“‘How sad it is!’ murmured Dorian Gray, with his eyes still fixed upon his own portrait. ‘How sad it is! I shall grow old, and horrible, and dreadful. But this picture will remain always young. It will never be older than this particular day in June…. It if were only the other way! If it were I who was to be always young, and the picture that was to grow old! For that—for that—I would give everything! Yes, there is nothing in the whole world I would not give! I would give my soul for that!’”
~ Chapter 2, A Picture of Dorian Gray
I have a major problem reviewing this book. You see, I have this weird verbal tic wherein I can’t pronounce certain names correctly, but tend to switch the first letters of the Christian and surnames, or add letters in inconvenient places. This book is an example of the latter: I consistently want to call this guy Dorkian Gray.*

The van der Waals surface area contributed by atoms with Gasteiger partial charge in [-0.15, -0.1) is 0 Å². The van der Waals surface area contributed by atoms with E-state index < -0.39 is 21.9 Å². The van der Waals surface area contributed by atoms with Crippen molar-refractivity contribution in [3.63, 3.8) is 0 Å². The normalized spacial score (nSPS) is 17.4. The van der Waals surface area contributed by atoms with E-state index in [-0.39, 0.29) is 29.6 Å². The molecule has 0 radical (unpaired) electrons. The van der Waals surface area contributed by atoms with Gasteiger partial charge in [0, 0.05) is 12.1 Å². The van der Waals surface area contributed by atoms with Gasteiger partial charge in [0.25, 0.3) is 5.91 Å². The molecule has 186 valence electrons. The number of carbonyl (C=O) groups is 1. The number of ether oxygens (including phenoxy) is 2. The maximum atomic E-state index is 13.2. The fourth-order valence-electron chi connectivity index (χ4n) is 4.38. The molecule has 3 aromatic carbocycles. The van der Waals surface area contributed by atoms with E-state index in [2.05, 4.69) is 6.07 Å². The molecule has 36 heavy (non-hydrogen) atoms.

Oscar Wilde’s novel about a young man obsessed with never aging is not so much about immortality as it is about morality and beauty. Dorian Gray is a very beautiful young man: not only in outward appearance, but his manners and education make him instantly attractive to everyone he meets. To Gray, to become old and…er…gray is a crime against his beauty, and any crime is evil. To be old is to cease to be good, because it would have destroyed the goodness of his youthful appearance.